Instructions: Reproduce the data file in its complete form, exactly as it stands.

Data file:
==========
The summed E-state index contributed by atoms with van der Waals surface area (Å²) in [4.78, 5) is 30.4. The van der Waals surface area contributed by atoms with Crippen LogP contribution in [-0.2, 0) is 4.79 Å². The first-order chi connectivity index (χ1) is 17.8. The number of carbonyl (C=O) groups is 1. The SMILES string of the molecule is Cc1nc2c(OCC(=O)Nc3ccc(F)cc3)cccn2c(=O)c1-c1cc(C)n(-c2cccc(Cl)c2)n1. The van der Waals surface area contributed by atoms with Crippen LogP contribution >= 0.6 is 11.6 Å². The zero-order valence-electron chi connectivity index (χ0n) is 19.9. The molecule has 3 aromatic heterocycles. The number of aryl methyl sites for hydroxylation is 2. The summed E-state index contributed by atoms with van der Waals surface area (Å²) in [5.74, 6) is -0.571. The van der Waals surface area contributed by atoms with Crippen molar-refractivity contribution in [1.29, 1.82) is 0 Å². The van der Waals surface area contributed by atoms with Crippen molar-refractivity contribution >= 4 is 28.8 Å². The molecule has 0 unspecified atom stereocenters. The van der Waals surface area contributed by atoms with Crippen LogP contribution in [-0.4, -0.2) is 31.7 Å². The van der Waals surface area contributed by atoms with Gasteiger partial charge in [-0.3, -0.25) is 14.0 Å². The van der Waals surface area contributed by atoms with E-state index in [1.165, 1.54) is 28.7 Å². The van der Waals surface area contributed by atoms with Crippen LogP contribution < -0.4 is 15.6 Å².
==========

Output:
The summed E-state index contributed by atoms with van der Waals surface area (Å²) in [4.78, 5) is 30.4. The van der Waals surface area contributed by atoms with Crippen LogP contribution in [-0.2, 0) is 4.79 Å². The first-order chi connectivity index (χ1) is 17.8. The number of carbonyl (C=O) groups is 1. The SMILES string of the molecule is Cc1nc2c(OCC(=O)Nc3ccc(F)cc3)cccn2c(=O)c1-c1cc(C)n(-c2cccc(Cl)c2)n1. The van der Waals surface area contributed by atoms with Crippen LogP contribution >= 0.6 is 11.6 Å². The zero-order valence-electron chi connectivity index (χ0n) is 19.9. The molecule has 3 aromatic heterocycles. The number of aryl methyl sites for hydroxylation is 2. The summed E-state index contributed by atoms with van der Waals surface area (Å²) in [5.74, 6) is -0.571. The van der Waals surface area contributed by atoms with Crippen molar-refractivity contribution in [1.29, 1.82) is 0 Å². The van der Waals surface area contributed by atoms with Crippen molar-refractivity contribution >= 4 is 28.8 Å². The molecule has 0 unspecified atom stereocenters. The van der Waals surface area contributed by atoms with Crippen LogP contribution in [-0.4, -0.2) is 31.7 Å². The van der Waals surface area contributed by atoms with Gasteiger partial charge in [-0.3, -0.25) is 14.0 Å². The van der Waals surface area contributed by atoms with E-state index in [1.165, 1.54) is 28.7 Å². The van der Waals surface area contributed by atoms with Crippen LogP contribution < -0.4 is 15.6 Å².